Russell Investments has continued to increase the proportion of funds it implements on their underlying managers’ behalf, but global chief investment officer Peter Gunning is adamant the fees it pays the managers will not be affected.

Russell now holds back 30 per cent of its Australian equity portfolio from the dealing desks of the underlying managers. Instead, it takes from its custodian an aggregated picture of the managers’ trading activity in the ‘live’ part of their mandates, subject to a time lag, and implements the 30 per cent portion itself.

Russell’s Implementation Services team seeks to “net off’ opposing trades being made in the same security, and not make those trades deemed immaterial to the portfolio as a whole.

For the three years that the “enhanced portfolio implementation” (EPI) approach has been running, Gunning said annual turnover in the emulated portfolio had averaged 50 per cent, versus 85 per cent for ‘traditional’ portfolio implemented by the underlying managers. There had been over 12,000 trades made in the ‘traditional’ portfolio, versus just 1500 in the version implemented by Russell.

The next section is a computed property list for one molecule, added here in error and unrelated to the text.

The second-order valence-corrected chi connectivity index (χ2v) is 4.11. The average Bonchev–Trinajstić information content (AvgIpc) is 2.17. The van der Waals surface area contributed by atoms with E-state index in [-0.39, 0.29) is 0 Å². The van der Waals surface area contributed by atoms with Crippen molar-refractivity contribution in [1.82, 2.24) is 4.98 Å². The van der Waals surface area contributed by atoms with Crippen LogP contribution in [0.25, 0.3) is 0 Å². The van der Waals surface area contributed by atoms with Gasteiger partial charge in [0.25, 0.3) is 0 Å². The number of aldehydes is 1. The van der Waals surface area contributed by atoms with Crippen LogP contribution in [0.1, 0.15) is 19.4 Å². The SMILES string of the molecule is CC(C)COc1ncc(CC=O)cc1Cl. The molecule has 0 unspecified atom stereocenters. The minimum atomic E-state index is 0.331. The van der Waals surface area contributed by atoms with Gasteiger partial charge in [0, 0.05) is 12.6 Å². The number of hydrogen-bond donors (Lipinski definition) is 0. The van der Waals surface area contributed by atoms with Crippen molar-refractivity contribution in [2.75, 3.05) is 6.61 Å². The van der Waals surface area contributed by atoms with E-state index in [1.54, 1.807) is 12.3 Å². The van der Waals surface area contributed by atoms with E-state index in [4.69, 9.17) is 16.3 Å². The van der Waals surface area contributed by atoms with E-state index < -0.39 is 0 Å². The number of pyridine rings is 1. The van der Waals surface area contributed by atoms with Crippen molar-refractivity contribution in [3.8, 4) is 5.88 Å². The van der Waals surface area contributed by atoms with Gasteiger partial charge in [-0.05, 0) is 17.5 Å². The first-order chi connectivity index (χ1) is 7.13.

He said performance of the two sections was similar enough that “we are confident we are not losing any alpha”.

As the EPI concept entrenches itself further in Russell International Shares Fund and, more recently, its UK Equities Fund, Gunning said the multimanager had no intention of reducing the fees it paid to its managers.

“You might intuitively say that because we are asking them to do less for us, but it’s their investment ideas that we are really after.”

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